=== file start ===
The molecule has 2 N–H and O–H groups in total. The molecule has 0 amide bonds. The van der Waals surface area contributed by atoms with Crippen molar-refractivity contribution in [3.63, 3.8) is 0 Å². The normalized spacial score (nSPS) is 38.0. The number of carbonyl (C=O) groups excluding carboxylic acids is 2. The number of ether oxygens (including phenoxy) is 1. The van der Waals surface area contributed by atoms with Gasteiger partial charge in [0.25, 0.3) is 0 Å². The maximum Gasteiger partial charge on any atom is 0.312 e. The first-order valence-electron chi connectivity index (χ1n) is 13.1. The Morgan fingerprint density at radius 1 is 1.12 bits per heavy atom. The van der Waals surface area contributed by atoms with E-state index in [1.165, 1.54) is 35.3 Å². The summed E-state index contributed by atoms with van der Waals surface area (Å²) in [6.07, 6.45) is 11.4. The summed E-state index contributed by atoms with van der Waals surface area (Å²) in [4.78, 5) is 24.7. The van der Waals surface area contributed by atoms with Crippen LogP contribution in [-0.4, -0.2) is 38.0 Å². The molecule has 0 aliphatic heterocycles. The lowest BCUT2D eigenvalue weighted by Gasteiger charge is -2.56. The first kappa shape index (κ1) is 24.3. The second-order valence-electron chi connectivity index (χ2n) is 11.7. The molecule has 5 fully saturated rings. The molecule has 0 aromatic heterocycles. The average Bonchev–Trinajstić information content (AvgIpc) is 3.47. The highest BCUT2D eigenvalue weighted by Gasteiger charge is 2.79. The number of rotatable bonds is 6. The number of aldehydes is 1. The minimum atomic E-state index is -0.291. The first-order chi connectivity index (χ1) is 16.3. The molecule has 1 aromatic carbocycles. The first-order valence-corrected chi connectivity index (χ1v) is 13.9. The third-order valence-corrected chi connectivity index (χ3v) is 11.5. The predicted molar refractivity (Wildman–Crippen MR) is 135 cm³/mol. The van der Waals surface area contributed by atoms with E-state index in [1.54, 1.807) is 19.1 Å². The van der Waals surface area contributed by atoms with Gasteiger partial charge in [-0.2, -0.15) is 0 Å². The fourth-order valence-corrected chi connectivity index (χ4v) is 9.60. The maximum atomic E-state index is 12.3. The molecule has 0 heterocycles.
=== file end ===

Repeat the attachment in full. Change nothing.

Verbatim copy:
The molecule has 2 N–H and O–H groups in total. The molecule has 0 amide bonds. The van der Waals surface area contributed by atoms with Crippen molar-refractivity contribution in [3.63, 3.8) is 0 Å². The normalized spacial score (nSPS) is 38.0. The number of carbonyl (C=O) groups excluding carboxylic acids is 2. The number of ether oxygens (including phenoxy) is 1. The van der Waals surface area contributed by atoms with Gasteiger partial charge in [0.25, 0.3) is 0 Å². The maximum Gasteiger partial charge on any atom is 0.312 e. The first-order valence-electron chi connectivity index (χ1n) is 13.1. The Morgan fingerprint density at radius 1 is 1.12 bits per heavy atom. The van der Waals surface area contributed by atoms with E-state index in [1.165, 1.54) is 35.3 Å². The summed E-state index contributed by atoms with van der Waals surface area (Å²) in [6.07, 6.45) is 11.4. The summed E-state index contributed by atoms with van der Waals surface area (Å²) in [4.78, 5) is 24.7. The van der Waals surface area contributed by atoms with Crippen LogP contribution in [-0.4, -0.2) is 38.0 Å². The molecule has 0 aliphatic heterocycles. The lowest BCUT2D eigenvalue weighted by Gasteiger charge is -2.56. The first kappa shape index (κ1) is 24.3. The second-order valence-electron chi connectivity index (χ2n) is 11.7. The molecule has 5 fully saturated rings. The molecule has 0 aromatic heterocycles. The average Bonchev–Trinajstić information content (AvgIpc) is 3.47. The highest BCUT2D eigenvalue weighted by Gasteiger charge is 2.79. The number of rotatable bonds is 6. The number of aldehydes is 1. The minimum atomic E-state index is -0.291. The first-order chi connectivity index (χ1) is 16.3. The molecule has 1 aromatic carbocycles. The first-order valence-corrected chi connectivity index (χ1v) is 13.9. The third-order valence-corrected chi connectivity index (χ3v) is 11.5. The predicted molar refractivity (Wildman–Crippen MR) is 135 cm³/mol. The van der Waals surface area contributed by atoms with E-state index in [1.54, 1.807) is 19.1 Å². The van der Waals surface area contributed by atoms with Gasteiger partial charge in [-0.2, -0.15) is 0 Å². The fourth-order valence-corrected chi connectivity index (χ4v) is 9.60. The maximum atomic E-state index is 12.3. The molecule has 0 heterocycles.